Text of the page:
How To Stay Hydrated During Winter

You probably don’t feel much like drinking cold water when the weather is below zero, but it’s just as important as when it was 90 degrees and toasty. That makes it harder to stay hydrated during winter, since you feel less like drinking water. We focus on hydration all times of the year at Upfit Academy in New York, NY, because it’s so important for your body.

You may not notice you’re losing fluid.

During the winter, sweat evaporates easier, since the air is often dryer and not nearly as humid. That causes it to evaporate quicker. You also lose fluid when you breathe. That cloud of water vapor when you can see your breath outside is also water vapor and the drier the air—which happens in cold weather—the more you lose. Your body reacts to cold weather by restricting blood flow and constricting surface vessels to save heat. That makes the body feel like you’re adequately hydrated, but your not. Even the choice of drinks is different and often highly caffeinated, such as coffee, which means they’re natural diuretics, causing you to lose more fluid.

Water is only second to air in the list of importance.

You can live three minutes without air, three days without water and three weeks without food. You need water for your joints to lubricate. Every organ in your body requires water. The body contains approximately 55-65 % water. The heart and brain contain 73 % water, the lungs have 83% and muscles and kidneys contain 79%. Dehydration affects how well they work. Seniors have a harder time staying hydrated and signs of dehydration can often be the same as dementia and senility. Water helps rid the body of toxins and acts as a shock absorber for the brain.

You can create a goal to drink more water.

Just like your fitness goal, setting a goal to drink more water and tracking it can help. In fact, there are apps to remind you to take a drink of water, if you have a problem remembering. Carry a bottle of water with you at all times and sip on it throughout the day. If nothing else, it will remind you to take a sip when you have a minute. If you have a problem with plain water, hot green tea, cinnamon tea, ginger tea and other herbal teas can help. While green tea does contain caffeine, which is a diuretic, it doesn’t have as much as coffee. Cut out alcohol consumption, it dehydrates you.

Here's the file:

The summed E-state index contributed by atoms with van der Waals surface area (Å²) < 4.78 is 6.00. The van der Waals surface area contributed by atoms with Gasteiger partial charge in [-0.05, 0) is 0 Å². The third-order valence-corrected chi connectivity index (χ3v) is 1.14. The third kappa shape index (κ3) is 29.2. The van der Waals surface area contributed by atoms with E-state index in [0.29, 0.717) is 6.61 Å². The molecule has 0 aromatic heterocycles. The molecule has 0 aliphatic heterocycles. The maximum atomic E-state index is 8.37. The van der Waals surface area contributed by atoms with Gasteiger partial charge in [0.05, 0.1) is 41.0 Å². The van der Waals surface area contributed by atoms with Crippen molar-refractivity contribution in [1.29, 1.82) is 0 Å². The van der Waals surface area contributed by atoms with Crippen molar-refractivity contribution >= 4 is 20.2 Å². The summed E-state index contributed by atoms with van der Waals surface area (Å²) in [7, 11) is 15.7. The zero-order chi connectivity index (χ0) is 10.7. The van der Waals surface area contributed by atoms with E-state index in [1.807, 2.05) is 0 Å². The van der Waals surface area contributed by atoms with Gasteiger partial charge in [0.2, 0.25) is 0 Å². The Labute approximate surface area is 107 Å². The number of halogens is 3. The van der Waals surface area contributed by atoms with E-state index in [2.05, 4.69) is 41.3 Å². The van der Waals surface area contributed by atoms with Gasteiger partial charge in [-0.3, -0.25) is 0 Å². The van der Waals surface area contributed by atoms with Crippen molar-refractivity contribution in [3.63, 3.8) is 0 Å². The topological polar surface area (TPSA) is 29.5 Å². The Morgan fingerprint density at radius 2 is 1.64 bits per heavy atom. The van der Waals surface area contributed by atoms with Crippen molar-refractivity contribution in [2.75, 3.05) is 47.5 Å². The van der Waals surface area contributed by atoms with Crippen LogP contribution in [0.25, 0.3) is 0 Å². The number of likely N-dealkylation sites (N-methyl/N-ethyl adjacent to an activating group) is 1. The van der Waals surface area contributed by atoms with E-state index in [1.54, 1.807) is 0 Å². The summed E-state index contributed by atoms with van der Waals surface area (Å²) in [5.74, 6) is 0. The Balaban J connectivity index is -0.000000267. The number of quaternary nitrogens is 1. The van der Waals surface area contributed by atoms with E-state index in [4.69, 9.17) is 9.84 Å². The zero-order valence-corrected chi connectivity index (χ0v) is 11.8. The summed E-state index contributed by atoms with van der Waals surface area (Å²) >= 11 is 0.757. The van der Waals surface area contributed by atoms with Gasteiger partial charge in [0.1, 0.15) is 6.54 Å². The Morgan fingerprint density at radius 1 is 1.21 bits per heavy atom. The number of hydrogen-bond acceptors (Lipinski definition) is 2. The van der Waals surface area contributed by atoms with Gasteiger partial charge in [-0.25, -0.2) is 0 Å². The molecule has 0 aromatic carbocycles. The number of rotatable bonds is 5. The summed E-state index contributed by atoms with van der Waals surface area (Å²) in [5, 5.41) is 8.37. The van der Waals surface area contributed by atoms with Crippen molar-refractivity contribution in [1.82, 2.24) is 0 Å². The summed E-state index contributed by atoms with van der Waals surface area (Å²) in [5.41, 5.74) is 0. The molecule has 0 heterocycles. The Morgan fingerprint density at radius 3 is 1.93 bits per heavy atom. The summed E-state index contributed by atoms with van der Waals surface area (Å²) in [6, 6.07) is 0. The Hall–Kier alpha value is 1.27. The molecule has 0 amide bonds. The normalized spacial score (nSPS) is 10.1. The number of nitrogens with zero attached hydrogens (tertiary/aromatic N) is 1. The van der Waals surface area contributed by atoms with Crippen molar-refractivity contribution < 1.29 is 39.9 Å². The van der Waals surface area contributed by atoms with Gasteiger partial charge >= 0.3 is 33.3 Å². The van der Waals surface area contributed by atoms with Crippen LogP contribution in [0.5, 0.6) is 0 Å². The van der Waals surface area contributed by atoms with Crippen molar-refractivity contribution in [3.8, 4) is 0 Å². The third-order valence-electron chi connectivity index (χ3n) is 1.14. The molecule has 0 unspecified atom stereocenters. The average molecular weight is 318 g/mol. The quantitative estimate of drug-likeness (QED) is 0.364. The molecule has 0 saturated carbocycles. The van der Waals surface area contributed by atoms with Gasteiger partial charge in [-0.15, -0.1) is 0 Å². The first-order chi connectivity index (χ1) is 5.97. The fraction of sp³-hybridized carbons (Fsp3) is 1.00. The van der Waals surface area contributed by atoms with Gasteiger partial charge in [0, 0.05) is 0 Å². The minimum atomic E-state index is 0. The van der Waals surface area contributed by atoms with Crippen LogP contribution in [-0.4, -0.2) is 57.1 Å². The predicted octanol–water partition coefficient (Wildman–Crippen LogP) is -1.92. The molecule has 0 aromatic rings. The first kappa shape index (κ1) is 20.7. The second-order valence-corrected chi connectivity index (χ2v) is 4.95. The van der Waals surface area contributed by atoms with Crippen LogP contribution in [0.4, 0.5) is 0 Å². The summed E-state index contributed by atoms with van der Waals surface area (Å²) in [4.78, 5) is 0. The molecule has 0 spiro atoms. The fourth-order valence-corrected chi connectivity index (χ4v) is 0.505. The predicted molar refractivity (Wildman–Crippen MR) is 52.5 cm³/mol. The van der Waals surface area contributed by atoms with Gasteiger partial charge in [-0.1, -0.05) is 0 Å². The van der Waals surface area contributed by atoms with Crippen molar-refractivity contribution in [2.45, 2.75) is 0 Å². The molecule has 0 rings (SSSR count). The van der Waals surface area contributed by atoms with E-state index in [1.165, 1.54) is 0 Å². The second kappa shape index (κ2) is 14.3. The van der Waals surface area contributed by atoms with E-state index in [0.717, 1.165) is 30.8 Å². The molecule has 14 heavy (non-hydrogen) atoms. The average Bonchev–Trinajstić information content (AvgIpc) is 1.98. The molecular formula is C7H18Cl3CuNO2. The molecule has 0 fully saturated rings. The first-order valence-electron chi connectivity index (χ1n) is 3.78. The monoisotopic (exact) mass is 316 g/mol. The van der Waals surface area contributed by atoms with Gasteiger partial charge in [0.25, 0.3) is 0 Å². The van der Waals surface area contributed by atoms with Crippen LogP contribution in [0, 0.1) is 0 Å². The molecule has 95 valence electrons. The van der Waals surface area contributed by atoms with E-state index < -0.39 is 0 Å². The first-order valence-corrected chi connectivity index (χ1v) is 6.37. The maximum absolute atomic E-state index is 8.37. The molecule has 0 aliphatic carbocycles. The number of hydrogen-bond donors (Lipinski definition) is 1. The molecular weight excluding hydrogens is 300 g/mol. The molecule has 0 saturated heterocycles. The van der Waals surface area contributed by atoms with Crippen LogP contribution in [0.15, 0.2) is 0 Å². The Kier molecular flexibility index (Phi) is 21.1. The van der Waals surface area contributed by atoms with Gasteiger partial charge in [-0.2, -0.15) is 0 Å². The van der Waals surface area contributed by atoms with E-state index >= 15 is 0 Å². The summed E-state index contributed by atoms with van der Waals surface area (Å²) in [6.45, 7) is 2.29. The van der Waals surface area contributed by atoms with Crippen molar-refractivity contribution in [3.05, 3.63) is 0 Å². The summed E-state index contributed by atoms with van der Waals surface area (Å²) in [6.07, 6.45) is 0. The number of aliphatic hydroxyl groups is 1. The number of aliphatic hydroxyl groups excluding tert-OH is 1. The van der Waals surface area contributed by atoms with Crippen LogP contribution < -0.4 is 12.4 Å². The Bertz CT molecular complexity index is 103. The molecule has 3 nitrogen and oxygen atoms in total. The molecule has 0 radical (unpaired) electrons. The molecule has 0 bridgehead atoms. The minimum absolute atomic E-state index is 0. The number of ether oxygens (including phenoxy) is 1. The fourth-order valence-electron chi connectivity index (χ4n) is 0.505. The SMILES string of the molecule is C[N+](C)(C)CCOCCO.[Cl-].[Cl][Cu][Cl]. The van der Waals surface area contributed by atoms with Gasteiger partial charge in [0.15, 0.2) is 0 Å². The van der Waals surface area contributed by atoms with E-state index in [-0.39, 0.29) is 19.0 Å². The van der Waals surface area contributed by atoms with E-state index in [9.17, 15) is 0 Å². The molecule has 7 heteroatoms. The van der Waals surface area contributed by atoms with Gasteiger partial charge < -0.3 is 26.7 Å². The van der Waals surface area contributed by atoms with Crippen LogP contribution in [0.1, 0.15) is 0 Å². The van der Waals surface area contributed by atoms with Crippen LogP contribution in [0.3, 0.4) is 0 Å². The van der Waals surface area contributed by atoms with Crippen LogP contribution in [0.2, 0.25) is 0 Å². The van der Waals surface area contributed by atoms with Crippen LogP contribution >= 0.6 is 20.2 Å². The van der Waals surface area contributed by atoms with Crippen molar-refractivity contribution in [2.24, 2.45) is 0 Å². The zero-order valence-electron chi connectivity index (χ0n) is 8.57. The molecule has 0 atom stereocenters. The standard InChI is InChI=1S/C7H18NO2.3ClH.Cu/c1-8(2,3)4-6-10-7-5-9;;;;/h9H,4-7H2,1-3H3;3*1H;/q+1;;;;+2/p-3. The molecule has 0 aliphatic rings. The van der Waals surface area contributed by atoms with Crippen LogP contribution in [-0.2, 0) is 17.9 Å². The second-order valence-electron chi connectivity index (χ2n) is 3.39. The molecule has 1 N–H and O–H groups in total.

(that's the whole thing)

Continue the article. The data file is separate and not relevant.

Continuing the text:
• If you’re feeling a little tired and find it difficult to focus, try a bottle or glass of water before grabbing a cup of coffee. You’ll find it is often just what you need to get energized and far better than coffee.
  • Certain foods can add to your hydration. Fruit like oranges, cantaloupe, strawberries and celery are good. Soup made with broth, rather than cream soups, are also hydrating, plus they’re warm, often lower in calories, filling and delicious.
  • There’s no adequate way to determine exactly how much water you need. One estimate for a sedentary person is to cut the number of pounds you weigh in half and drink that many ounces of water. If you weigh 140 pounds, 70 ounces of water is your baseline. Add more if you are active.
  • When you’re exercising, it’s even more important to drink extra water. Sip the water, don’t guzzle it. It’s suggested that during a tough workout you lose a cup of water every fifteen minutes. Replenish it with one and a half times that during and after your workout.

For more information, contact us today at UpFit Training Academy

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